Q: Do Zinc lozenges or nasal sprays help cure colds faster?
A: With cold season approaching, I get a lot of questions about the effectiveness of popular nutritional supplements marketed as cold remedies, especially Vitamin C, Echinacea, and Zinc. Since zinc lozenges can be somewhat unpleasant to suck on–often chalky and metallic tasting– it makes sense to question their effectiveness before subjecting yourself to them.
The scientific literature on the effectiveness of zinc lozenges is very split. There are a few randomized, controlled studies which suggest that people with common colds who sucked on these lozenges once every few hours did experience a significantly shorter duration and severity of symptoms (by a few days) than people who did not. However, the quality of these studies has subsequently been called into question, and a few systematic reviews have concluded that the bulk of evidence actually does not yet support any benefit from using zinc lozenges for this purpose. Most of the research also indicates that zinc is most likely to be effective if therapy is started as early as possible in the onset of a cold. Finally, zinc gluconate is the best-studied form of zinc, and the research that supports a benefit mostly applies to this form of the supplement.
So: to suck on zinc or not to suck on zinc? While we can’t say conclusively that zinc lozenges work, if you choose to give them a try anyway, follow the dosage instructions on your product and pay attention to possible symptoms of excess intake: upset stomach, nausea, and dizziness.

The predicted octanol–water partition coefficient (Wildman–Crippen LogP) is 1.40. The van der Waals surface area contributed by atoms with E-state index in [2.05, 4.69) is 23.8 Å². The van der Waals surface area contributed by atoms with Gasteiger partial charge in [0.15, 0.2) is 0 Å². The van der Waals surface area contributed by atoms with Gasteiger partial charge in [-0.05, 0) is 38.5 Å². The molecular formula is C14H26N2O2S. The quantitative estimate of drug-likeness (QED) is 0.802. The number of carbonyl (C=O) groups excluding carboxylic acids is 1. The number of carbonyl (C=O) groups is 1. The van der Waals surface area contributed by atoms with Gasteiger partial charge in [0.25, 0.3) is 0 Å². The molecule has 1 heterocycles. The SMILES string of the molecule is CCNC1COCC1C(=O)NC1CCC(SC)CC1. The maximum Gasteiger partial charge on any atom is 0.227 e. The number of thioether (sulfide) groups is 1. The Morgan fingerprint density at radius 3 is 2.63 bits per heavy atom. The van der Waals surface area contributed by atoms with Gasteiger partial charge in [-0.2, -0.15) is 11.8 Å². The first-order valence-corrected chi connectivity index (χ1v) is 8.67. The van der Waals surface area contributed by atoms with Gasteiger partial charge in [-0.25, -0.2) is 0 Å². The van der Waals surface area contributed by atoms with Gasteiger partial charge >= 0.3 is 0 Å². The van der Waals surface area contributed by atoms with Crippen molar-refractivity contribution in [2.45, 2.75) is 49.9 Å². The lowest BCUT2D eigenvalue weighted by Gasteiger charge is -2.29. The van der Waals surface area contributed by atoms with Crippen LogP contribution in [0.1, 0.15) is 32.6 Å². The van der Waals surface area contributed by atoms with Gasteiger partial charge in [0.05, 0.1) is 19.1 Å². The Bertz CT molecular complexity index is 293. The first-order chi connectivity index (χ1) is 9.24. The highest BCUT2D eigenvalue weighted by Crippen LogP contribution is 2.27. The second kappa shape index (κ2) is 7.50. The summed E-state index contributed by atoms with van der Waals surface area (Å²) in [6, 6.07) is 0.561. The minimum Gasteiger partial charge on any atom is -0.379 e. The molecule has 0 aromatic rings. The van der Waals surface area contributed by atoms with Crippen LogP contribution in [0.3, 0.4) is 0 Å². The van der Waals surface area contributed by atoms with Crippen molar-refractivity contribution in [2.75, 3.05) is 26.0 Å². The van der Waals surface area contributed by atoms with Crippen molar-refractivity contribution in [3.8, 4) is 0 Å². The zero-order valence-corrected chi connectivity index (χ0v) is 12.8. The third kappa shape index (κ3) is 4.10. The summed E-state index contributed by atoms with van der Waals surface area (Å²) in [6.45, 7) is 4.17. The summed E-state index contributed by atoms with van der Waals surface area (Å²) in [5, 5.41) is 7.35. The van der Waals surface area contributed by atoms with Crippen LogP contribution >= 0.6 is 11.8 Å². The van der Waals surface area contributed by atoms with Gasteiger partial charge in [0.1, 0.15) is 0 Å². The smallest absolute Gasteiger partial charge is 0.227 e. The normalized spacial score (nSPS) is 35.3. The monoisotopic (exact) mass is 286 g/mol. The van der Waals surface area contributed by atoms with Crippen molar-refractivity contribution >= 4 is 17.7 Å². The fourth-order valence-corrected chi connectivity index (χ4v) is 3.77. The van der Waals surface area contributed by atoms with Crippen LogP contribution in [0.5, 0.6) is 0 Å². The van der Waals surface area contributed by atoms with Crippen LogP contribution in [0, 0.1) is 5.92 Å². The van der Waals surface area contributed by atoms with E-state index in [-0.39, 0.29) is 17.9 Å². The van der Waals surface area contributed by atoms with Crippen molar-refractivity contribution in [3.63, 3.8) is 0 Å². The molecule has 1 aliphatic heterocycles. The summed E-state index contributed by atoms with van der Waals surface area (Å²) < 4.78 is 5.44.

- The safe upper limit for extended use of Zinc has been established by the Institute of Medicine at 40mg/day.
- Side effects may occur if the dose you’re taking over a 24-hour period exceeds about 50-60mg/day in the short-term.
- Do not use these products at doses exceeding the safe upper limit for more than about 5 days in a row to avoid unintended nutritional consequences, like deficiency of other minerals that compete with zinc for absorption.
As far as nasal sprays and gels, there is some limited evidence to suggest that these products may be beneficial in shortening the duration of a cold. However, I urge you to think twice before using such products! In 2009, the FDA issued a warning against the use of 3 popular products marketed under the “Zicam®” brand: Nasal Gel, Gel Swabs, and Cold Remedy Swabs. According to the warning, use of these products was associated with a potentially permanent loss of the sense of smell in over 100 consumers. (As far as I can tell, all three products continue to be sold on the market.) While the risk of having this adverse effect appears low, it’s a severe enough consequence to give pause and consider whether shortening a cold for a few days is worth it!